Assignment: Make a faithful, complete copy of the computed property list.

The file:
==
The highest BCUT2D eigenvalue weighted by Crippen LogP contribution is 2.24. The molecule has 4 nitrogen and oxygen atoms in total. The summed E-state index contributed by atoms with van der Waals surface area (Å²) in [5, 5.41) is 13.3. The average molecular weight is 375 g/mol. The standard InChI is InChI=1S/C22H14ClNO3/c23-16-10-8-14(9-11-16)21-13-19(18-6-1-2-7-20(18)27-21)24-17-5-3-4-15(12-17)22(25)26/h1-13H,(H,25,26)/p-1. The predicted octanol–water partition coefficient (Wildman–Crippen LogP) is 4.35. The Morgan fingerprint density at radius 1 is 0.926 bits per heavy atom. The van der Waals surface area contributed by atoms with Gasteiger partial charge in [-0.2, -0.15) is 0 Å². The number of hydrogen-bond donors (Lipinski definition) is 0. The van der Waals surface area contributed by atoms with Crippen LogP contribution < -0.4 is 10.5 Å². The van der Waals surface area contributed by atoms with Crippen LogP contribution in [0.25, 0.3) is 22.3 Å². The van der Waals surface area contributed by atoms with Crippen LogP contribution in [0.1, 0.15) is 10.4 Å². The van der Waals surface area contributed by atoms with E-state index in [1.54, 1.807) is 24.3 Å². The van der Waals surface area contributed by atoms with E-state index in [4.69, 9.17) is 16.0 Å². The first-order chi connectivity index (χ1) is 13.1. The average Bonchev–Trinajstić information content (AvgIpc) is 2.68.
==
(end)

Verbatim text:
The highest BCUT2D eigenvalue weighted by Crippen LogP contribution is 2.24. The molecule has 4 nitrogen and oxygen atoms in total. The summed E-state index contributed by atoms with van der Waals surface area (Å²) in [5, 5.41) is 13.3. The average molecular weight is 375 g/mol. The standard InChI is InChI=1S/C22H14ClNO3/c23-16-10-8-14(9-11-16)21-13-19(18-6-1-2-7-20(18)27-21)24-17-5-3-4-15(12-17)22(25)26/h1-13H,(H,25,26)/p-1. The predicted octanol–water partition coefficient (Wildman–Crippen LogP) is 4.35. The Morgan fingerprint density at radius 1 is 0.926 bits per heavy atom. The van der Waals surface area contributed by atoms with Gasteiger partial charge in [-0.2, -0.15) is 0 Å². The number of hydrogen-bond donors (Lipinski definition) is 0. The van der Waals surface area contributed by atoms with Crippen LogP contribution < -0.4 is 10.5 Å². The van der Waals surface area contributed by atoms with Crippen LogP contribution in [0.25, 0.3) is 22.3 Å². The van der Waals surface area contributed by atoms with Crippen LogP contribution in [0.1, 0.15) is 10.4 Å². The van der Waals surface area contributed by atoms with E-state index in [1.54, 1.807) is 24.3 Å². The van der Waals surface area contributed by atoms with E-state index in [4.69, 9.17) is 16.0 Å². The first-order chi connectivity index (χ1) is 13.1. The average Bonchev–Trinajstić information content (AvgIpc) is 2.68.